San Miguel County Manager Mike Bordogna laid out some options for the Board of County Commissioners Wednesday, as they consider how best to stabilize the county’s shrinking revenues as a result of the effects of the Gallagher and TABOR amendments to the Colorado Constitution. (Courtesy image)

It goes without saying that the Gallagher Amendment, passed by Colorado voters in 1982, coupled with passage of the TABOR Amendment in 1992, is proving challenging to governments and special districts reliant on property tax collections to provide services. Charged with crafting a balanced budget by year’s end, county manager Mike Bordogna presented the San Miguel Board of County Commissioners (BOCC) at Wednesday’s regular meeting with several options to consider as they seek to stabilize revenues.

The first option, as presented, would be to do nothing and cut services, a choice the board rejected. Bordogna gave several examples of how cuts would look, based on a projected loss of revenue totaling $1,128,378. Entire departments, such as public health, the attorney’s office or the Information Technology department would be gutted.

Option 2, as Bordogna laid out in his presentation, would be to do nothing and rely on the state’s efforts to overturn Gallagher and freeze the residential assessment rate (RAR). With that option, Bordogna said there would be “a greater degree of certainty,” though it is not at all guaranteed the ballot measure will pass in November.

“I’m banking on the state measure not passing,” said commissioner Hilary Cooper.

Going to the voter for a mill levy increase was the third option before the board. But that option’s effectiveness — if approved by voters — bore its own limitations.

“It would take 2.06 additional mills to account for the change in the RAR,” Bordogna’s memo explained. “This would disproportionately impact non-residential tax payers (because they pay over four times the taxes that residential does). It also does not prevent future declines in the RAR.”

The commissioners ruled that option out, as well.

That left options four and five, ballot measures to either ask voters to stabilize current and future tax rates by allowing the collection of “at least the same amount of taxes as the previous year,” (Option 4), or to freeze the current RAR in a manner similar to state’s ballot measure, and one that would only go into effect if voters rejected the state measure.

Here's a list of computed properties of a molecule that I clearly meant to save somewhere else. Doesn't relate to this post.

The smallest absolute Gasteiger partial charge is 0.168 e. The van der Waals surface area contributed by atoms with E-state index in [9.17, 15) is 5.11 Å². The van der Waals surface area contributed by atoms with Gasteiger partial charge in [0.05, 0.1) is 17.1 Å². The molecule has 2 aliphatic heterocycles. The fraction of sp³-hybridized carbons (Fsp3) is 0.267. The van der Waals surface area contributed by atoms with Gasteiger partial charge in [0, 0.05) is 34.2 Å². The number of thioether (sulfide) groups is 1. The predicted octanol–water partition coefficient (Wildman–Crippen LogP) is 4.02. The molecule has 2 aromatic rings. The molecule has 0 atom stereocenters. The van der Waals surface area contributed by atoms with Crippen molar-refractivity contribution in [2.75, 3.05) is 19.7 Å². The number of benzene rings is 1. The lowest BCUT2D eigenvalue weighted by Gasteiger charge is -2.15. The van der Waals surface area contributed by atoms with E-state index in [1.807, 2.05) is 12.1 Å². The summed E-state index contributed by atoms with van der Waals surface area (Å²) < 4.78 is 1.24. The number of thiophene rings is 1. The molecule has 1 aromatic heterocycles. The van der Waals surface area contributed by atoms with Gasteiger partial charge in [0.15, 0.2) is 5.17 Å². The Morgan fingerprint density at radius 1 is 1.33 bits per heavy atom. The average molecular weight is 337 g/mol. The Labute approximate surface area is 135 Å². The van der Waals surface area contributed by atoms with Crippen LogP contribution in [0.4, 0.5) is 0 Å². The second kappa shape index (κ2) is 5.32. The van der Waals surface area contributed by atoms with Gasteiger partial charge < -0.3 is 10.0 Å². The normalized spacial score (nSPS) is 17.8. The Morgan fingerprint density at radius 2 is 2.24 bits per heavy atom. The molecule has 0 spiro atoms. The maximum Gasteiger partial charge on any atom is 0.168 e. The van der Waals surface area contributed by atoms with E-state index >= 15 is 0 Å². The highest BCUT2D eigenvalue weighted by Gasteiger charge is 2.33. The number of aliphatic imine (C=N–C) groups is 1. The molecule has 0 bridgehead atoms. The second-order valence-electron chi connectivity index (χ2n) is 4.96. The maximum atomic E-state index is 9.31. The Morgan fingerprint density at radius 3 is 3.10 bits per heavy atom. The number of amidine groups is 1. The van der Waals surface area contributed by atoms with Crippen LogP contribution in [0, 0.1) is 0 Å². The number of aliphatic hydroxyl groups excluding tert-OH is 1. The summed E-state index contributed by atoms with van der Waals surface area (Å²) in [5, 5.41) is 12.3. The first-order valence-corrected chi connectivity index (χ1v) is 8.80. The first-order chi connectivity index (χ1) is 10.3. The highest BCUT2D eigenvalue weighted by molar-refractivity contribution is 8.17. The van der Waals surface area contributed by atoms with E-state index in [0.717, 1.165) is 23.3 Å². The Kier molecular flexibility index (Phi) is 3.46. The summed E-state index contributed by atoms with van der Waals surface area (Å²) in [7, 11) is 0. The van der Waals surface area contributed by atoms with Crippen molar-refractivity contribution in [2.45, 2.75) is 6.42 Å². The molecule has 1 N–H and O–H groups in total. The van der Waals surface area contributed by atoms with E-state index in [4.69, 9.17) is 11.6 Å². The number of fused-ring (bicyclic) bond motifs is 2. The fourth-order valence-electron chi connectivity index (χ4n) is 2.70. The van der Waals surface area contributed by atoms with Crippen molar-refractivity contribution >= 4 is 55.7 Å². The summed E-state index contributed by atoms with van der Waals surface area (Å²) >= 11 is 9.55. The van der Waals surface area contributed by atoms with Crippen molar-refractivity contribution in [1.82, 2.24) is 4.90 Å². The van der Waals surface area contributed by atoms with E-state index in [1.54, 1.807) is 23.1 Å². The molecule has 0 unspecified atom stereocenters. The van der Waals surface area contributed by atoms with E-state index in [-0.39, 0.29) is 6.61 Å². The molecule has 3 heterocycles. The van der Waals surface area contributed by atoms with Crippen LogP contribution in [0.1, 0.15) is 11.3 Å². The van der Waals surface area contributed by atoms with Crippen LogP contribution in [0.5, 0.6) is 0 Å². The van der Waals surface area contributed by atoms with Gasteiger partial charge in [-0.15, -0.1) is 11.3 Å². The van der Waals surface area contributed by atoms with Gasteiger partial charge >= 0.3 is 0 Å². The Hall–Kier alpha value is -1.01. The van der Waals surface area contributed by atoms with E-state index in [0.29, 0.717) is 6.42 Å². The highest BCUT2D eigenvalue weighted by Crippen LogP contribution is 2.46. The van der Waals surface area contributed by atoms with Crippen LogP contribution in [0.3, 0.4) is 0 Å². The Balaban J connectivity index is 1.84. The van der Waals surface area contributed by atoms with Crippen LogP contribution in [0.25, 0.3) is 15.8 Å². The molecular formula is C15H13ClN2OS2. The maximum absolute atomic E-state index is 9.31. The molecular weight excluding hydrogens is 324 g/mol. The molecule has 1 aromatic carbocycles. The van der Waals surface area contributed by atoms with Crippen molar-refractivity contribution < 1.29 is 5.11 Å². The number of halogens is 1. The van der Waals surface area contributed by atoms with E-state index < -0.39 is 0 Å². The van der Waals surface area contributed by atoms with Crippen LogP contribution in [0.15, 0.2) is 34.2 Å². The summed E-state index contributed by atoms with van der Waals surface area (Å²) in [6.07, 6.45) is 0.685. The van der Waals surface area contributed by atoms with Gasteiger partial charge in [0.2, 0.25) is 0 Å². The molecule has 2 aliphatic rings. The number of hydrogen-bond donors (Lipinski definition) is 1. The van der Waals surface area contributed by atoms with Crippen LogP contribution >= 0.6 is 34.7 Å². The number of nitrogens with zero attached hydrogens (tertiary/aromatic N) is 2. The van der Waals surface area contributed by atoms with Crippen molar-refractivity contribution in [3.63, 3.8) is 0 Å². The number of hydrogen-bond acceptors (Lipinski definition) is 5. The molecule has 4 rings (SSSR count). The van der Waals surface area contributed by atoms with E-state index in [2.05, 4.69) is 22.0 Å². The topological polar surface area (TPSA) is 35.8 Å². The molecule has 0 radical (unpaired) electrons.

Untangling the intricacies of how RAR is calculated and understanding the mechanics of the paired effects of Gallagher and TABOR on residential property taxes is not a topic on which many can speak with any fluency. The BOCC and county staff have long recognized that, whatever course of action they choose to take, educating voters will be a significant task.

According to Wikipedia, “The Gallagher Amendment … set forth the guidelines in the Colorado Constitution for determining the actual value of property and the valuation for assessment of such property.”

Bordogna’s memo tackles it further. “Based on a 45-55 split, the 45 percent of property taxes from residential property was allowed floating tax rate, but non-residential was fixed at 29 percent. Residential value accounts for over 75 percent of Colorado's valuation and continues to increase. The only way to continue to maintain the 45-55 split is for the continued decline of the Residential Assessment Rate (RAR).”

Enter TABOR, the so-called Taxpayer’s Bill of Rights. Also a Constitutional amendment, TABOR puts every tax hike or bond measure in the hands of the voter. A 2019 Colorado Sun story puts it this way: “Coloradans want better schools, faster commutes and safer streets, but they usually don’t want to pay higher taxes to get them. And thanks to a tangle of voter-approved constitutional spending restrictions and mandates, that fundamental tension between services and spending is more complicated to navigate in Colorado than just about any other state.”

With TABOR layered on Gallagher, a lowered RAR means that raising the rate must go to the voter. Currently, the RAR at 7.15 percent, it is predicted to decline to 5.88 percent in the next valuation cycle (a 17.8 percent decline), according to Bordogna’s memo. That means, the memo continues, that communities whose tax base is primarily residential are disproportionately impacted. Staff recommendation was to “submit a question to the voters that addresses the assessment rates for all classes of property once, rather that a mill levy increase, which is likely to only offer a short term solution,” or to present a ballot measure to freeze rates at  current levels.

Though it would be the most difficult to put in simple terms, should the commissioners eventually opt to go to the voter, the board gave direction to Bordogna and county attorney Amy Markwell to research Option 4 further and come back to nest week’s special meeting with more information.

“I don’t like the idea of an increase in the mill levy,” said commissioner Kris Hosltrom, noting that it would be little more than a temporary fix. “Option 4 seems the most reasonable to pursue.”

Commissioner Lance Waring also voice his support for looking further into potential ballot language and mechanics of Option 4.

Cooper expressed frustration with the challenges presented by Gallagher and TABOR, but said some kind of action would likely be required.

“I’m not sold on any ballot measure,” she said. “We’ve got to do something to address this. I’m just not sure what to do right now.”

The commissioners face a Sept. 4 deadline to file ballot language with the county clerk.